Both the redback spider and the black widow spiders belong to the Lactrodectus spider genus. They have red markings and spherical abdomens as well. Despite these simple similarities, the spider are completely different. Once you understand the differences between these two spiders from the widow family, you won't mistake a redback for a black widow again.
The redback spider does share the red marking trait with the black widow spider, but those marking are distinct for both species. The black widow spider is very well known for the hourglass-shaped red marking on the abdomen of female spiders. The mark is quite clear, although the color tone may range from a orange-red to a bright red. The redback spider does have a red mark, but it is a simple vertical line that bisects the abdomen. The color tone of the mark on the redback spider may range from yellowish-red to bright red, but the mark is clearly a line and nothing more. Some females may have a broken hourglass on the underside of their abdomen. The shape loosely resembles that of the black widow spider.
There are significant differences between the genders of the spiders as well. Female and male black widow spider are black, while the redback females may be more of a brown color. The redback males are usually light brown. The males of both species have white markings on their backs. However, the black widow male's markings are lines that radiate horizontally from the center of the abdomen. Redback males have white spots or lines surrounding the faint brown hourglass on their back.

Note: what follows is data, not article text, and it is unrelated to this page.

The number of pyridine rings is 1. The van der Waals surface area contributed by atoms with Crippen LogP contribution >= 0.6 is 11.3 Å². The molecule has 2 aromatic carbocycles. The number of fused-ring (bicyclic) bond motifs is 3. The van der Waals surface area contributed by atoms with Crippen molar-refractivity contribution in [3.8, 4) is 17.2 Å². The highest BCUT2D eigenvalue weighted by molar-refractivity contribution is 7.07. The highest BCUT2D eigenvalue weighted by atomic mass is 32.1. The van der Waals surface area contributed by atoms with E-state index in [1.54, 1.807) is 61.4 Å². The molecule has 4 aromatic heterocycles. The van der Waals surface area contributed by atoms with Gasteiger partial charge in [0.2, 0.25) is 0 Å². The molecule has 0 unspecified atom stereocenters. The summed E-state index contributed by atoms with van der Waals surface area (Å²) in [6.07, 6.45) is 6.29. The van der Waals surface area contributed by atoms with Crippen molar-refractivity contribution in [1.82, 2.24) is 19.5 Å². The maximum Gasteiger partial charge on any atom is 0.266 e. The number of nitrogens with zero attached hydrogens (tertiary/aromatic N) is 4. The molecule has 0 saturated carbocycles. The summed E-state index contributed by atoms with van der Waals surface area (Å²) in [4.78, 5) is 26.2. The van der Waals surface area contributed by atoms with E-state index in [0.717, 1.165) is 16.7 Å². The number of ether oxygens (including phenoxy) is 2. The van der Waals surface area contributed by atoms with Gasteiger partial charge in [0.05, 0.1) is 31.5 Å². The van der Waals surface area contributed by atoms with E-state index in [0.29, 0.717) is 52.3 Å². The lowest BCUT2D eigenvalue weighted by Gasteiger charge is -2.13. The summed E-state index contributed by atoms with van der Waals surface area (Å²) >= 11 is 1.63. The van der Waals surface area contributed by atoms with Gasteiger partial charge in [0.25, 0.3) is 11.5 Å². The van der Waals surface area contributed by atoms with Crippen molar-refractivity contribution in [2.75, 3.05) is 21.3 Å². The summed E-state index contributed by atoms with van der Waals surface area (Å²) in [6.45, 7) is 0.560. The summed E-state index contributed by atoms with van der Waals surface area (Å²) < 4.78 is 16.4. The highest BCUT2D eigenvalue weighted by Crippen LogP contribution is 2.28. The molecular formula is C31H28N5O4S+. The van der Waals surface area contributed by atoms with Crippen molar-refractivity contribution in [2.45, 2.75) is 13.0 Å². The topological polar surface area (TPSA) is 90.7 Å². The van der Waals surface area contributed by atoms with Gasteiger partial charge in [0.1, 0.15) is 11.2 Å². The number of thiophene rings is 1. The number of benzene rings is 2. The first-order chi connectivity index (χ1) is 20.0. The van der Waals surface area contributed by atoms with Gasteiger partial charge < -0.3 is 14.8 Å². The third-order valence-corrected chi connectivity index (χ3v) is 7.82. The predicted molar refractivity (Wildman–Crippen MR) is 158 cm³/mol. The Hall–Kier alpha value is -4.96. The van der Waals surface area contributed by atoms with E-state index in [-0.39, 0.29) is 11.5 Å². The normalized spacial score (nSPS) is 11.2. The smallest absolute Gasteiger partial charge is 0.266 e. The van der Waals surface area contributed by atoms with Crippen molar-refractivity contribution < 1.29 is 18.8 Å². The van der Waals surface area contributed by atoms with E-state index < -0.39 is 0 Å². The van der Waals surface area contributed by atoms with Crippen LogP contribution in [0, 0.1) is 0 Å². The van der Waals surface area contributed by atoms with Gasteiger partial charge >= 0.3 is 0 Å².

Where to Find Them
True black widow spiders are found throughout the North American continent. They live in crawl spaces, basements and outside in woodpiles and the hollows of trees. A redback spider, however, prefers urban environments that get heavy traffic and attract other insects. Black widows are more solitary spiders.
Scientists once considered the redback spider as a subspecies of black widow spiders. Over the years, the spider's habitats, physical traits and other characteristics have distinguished the two spiders as separate species. The bites of both spiders also are venomous and very painful. However, the first signs of a redback spider bite is a ferocious itching, while black spider bites are first detected by an excruciating pain at the bite site.